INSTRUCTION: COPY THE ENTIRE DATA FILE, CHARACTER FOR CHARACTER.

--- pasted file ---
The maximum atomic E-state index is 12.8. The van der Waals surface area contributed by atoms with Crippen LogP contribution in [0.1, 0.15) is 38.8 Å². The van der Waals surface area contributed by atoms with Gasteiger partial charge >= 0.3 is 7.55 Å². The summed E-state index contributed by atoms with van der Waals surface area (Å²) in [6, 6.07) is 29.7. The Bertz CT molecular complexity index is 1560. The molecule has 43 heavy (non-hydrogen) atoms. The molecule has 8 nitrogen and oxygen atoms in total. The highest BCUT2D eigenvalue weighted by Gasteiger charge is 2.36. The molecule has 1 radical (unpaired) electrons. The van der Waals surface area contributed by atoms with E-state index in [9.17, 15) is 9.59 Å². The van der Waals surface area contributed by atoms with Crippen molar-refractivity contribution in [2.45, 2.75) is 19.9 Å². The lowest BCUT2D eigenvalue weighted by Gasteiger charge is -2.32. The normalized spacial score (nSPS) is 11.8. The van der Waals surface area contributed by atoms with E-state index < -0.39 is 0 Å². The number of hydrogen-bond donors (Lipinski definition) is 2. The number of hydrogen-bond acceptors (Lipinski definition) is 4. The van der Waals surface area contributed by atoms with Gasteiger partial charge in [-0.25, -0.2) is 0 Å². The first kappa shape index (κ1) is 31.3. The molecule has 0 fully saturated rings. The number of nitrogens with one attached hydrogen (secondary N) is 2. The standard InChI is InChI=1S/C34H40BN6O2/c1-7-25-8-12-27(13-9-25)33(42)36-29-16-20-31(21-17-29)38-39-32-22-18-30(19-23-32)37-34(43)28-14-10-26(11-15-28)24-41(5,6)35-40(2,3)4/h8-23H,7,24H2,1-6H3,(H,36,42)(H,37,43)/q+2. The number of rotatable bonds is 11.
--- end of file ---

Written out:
The maximum atomic E-state index is 12.8. The van der Waals surface area contributed by atoms with Crippen LogP contribution in [0.1, 0.15) is 38.8 Å². The van der Waals surface area contributed by atoms with Gasteiger partial charge >= 0.3 is 7.55 Å². The summed E-state index contributed by atoms with van der Waals surface area (Å²) in [6, 6.07) is 29.7. The Bertz CT molecular complexity index is 1560. The molecule has 43 heavy (non-hydrogen) atoms. The molecule has 8 nitrogen and oxygen atoms in total. The highest BCUT2D eigenvalue weighted by Gasteiger charge is 2.36. The molecule has 1 radical (unpaired) electrons. The van der Waals surface area contributed by atoms with E-state index in [9.17, 15) is 9.59 Å². The van der Waals surface area contributed by atoms with Crippen molar-refractivity contribution in [2.45, 2.75) is 19.9 Å². The lowest BCUT2D eigenvalue weighted by Gasteiger charge is -2.32. The normalized spacial score (nSPS) is 11.8. The van der Waals surface area contributed by atoms with E-state index < -0.39 is 0 Å². The number of hydrogen-bond donors (Lipinski definition) is 2. The number of hydrogen-bond acceptors (Lipinski definition) is 4. The van der Waals surface area contributed by atoms with Gasteiger partial charge in [-0.25, -0.2) is 0 Å². The first kappa shape index (κ1) is 31.3. The molecule has 0 fully saturated rings. The number of nitrogens with one attached hydrogen (secondary N) is 2. The standard InChI is InChI=1S/C34H40BN6O2/c1-7-25-8-12-27(13-9-25)33(42)36-29-16-20-31(21-17-29)38-39-32-22-18-30(19-23-32)37-34(43)28-14-10-26(11-15-28)24-41(5,6)35-40(2,3)4/h8-23H,7,24H2,1-6H3,(H,36,42)(H,37,43)/q+2. The number of rotatable bonds is 11.